As previously discussed, the downlink destination, Los Angeles, is located in zone 37 and lies between channels 14 and 15. As shown in FIG. 8, the intersection of R3 with column T4 yields the possible channels over which the communication can be routed. Thus, the Chicago uplink signal will be transmitted over one of channels 2, 6, 10 or 14. Since Los Angeles is closest to channel 14, channel 14 is selected by the network control center as the uplink channel. Note, however, that an undesired signal is also transmitted from zone 34 on channel 14. To determine where the undesired signal will be downlinked, the table of FIG. 8 is consulted. The table of FIG. 8 reveals that uplink signals carried on channel 14 in the R2 zone 34 are downlinked to the T1 transmit zone 31. The desired signal is transmitted to Los Angeles and the undesired signal (i.e. an extraneous signal) is transmitted to the East Coast (i.e. zone 31). The network control center keeps track of these extraneous signals when making frequency assignments. The effect of these extraneous signals is to reduce slightly the capacity of the system.
Referring now again to FIG. 6, the beam-forming network 98 receives the transmit signals T1-T4 and functions to couple all of the individual communication signals in these transmit signals together so that a transmit antenna beam for each signal is formed. In the example discussed above in which the assigned frequency spectrum is 500 MHz, a total of approximately 50,000 overlapping antenna beams are formed by the beam-forming network 98 when the system is fully loaded with narrow band signals. Each antenna beam is formed in a manner so that it can be pointed in a direction which optimizes the performance of the system. The incremental phase shift between adjacent elements determines the direction of the antenna beam. Since this phase shift is determined by the signal frequency, the system is referred to as frequency addressed.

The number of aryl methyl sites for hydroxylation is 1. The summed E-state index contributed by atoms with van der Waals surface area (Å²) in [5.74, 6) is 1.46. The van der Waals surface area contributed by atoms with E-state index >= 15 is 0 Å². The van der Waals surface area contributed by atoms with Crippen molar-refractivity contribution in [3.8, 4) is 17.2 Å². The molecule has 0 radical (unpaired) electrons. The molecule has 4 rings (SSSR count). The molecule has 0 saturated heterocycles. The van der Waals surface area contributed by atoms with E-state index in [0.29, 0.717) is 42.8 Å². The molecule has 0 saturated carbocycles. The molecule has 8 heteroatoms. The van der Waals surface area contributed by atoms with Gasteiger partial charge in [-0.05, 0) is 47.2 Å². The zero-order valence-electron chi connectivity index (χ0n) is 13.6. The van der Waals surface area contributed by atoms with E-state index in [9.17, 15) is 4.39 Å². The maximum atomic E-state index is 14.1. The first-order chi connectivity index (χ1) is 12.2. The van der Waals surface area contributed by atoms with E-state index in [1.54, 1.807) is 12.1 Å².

Attention is now directed to FIGS. 11 and 12 which depict the details of the beam-forming network 98. The beam-forming network, generally indicated by the numeral 98 in FIG. 11, is arranged in the general form of an arc and may be conveniently mounted on the communication shelf (not shown) of the satellite. The arc shape of the beam-forming network 98 facilitates an arrangement which assures that the paths of the signals passing therethrough are of correct length.
The beam-forming network 98 includes a first set of circumferentially extending transmission delay lines 168, 170, a second set of transmission delay lines 172, 174 which are radially spaced from delay lines 168 and 170, and a plurality of radially extending waveguide assemblies 176. In the illustrated embodiment, forty waveguide assemblies 176 are provided, one for each of the elements 106 of the transmit array 20 (FIG. 13). The waveguide assemblies 176 intersect each of the delay lines 168-174 and are equally spaced in angle.
Each of the waveguide assemblies 176 defines a radial line summer and intersects each of the delay lines 168-174. As shown in FIG. 12, at the points of intersection, between the radial line summers 176 and the transmission delay lines 168-174, a crossguide coupler 180 is provided. The crossguide coupler 180 connects the delay lines 168-174 with the radial line summers 176. The function of the crossguide couplers 180 will be discussed later in more detail.
Four delay lines 168-174 are provided respectively for the four transmit zones T1-T4 (FIG. 9). Hence, transmit signal T1 is provided to the input of delay line 170, T2 is provided to input of delay line 168, T3 is provided to the input of delay line 174, and T4 is provided to the input of delay line 172. As shown in FIG. 12, the distance between the radial line summers is indicated by the letter "l" and the width of each of the radial delay lines is designated by the letter "w". Although the radial line summers 176 are spaced at equal angular intervals along the delay lines 168-174, the distance between them varies from delay line to delay line due to the fact that the delay lines 168-174 are radially spaced from each other. Thus, the further from the center of the arc, which is formed by the radial line summers 176, the greater the distance between the radial line summers 176, at the point where they intersect with the delay lines 168-174. In other words, the spacing "l" between radial line summers 176 for delay line 168 is less than the spacing between adjacent radial line summers 176 than for delay line 174. Typical values for the dimensions "l" and "w" are as follows: